Dads can say the strangest things. Imagine this scene from fifty years ago. I’m sitting at the dining room table with my family: mother and father, two brothers, a little sister on a booster seat. We don’t talk much; we’re pretty intent on eating and clearing out as soon as we’re finished. Suddenly, my father looks up from his plate and big blue bowl of salad, and proclaims:
“The world doesn’t owe you a livin’!”
Shocked silence. I glance at the faces around the table. Who is he talking to? And what brought this on?
Normal conversation resumes, but I’m lost in thought. It’s not like me or one of my brothers said anything like, “Gee, Dad. I don’t ever want to have to work. I just want everything handed to me.”
No, we all knew that if we wanted something, we’d have to work for it. Like a job. Like the horrible paper route I slogged through the previous winter.
I look over at Dad, and it seems he’s done pontificating and is now focused on his extra-large salad.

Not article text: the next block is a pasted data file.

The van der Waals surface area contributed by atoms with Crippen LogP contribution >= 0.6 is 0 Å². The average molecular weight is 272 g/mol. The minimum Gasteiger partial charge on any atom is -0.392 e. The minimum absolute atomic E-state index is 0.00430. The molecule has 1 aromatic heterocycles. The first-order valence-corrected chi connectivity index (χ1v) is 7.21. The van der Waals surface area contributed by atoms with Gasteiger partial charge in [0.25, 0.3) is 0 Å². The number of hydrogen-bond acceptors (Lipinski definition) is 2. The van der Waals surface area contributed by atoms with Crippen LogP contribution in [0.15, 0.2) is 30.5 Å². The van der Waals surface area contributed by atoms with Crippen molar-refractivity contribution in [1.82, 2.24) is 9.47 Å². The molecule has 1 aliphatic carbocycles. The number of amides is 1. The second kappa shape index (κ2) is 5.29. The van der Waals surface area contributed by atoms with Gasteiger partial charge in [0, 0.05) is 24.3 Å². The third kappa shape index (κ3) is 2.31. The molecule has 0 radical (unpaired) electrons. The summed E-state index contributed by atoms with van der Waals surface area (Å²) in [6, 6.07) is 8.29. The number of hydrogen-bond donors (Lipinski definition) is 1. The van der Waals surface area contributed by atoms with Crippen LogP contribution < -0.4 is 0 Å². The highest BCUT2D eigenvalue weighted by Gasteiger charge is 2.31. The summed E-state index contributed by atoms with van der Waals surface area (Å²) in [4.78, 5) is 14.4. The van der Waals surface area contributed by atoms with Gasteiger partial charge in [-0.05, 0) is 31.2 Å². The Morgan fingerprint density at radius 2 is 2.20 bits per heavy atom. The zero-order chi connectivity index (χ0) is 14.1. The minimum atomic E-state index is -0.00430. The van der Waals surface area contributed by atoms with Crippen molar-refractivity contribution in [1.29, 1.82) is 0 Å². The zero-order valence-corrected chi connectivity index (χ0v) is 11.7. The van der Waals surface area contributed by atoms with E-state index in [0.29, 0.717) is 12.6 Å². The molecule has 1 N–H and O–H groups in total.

About a year ago, the mystery was solved! Maybe. But I think it’s a good theory. I was watching some vintage Disney cartoons on Netflix, and up popped the classic tale of the Grasshopper and the Ants.
The short version is this: Grasshopper with Goofy’s voice enjoys the fruits of summer, never thinking about the cold winter ahead. Queen Ant tries to convince him to prepare, as her colony of ants are now doing. He laughs/sings off her advice, and in a few short months he’s starving in a snowdrift. The ants feed him soup, warm his feet, and let him revive in their cozy den. The Queen is within her rights to toss Grasshopper back outside, but…wait, I don’t want to spoil it.
The Grasshopper sings two versions of ‘The World Owes Us a Living’, before and after the starving time. My dad may have seen this as a kid, and the message stuck with him. Therefore, when one of us kids seemed a little greedy, or pampered, or said something slightly stupid, he was ready with his Grasshopper wisdom.
I guess Dad had a point, so I will dutifully show up to work on Monday morning. After all, winter’s coming. Happy Fathers’ Day.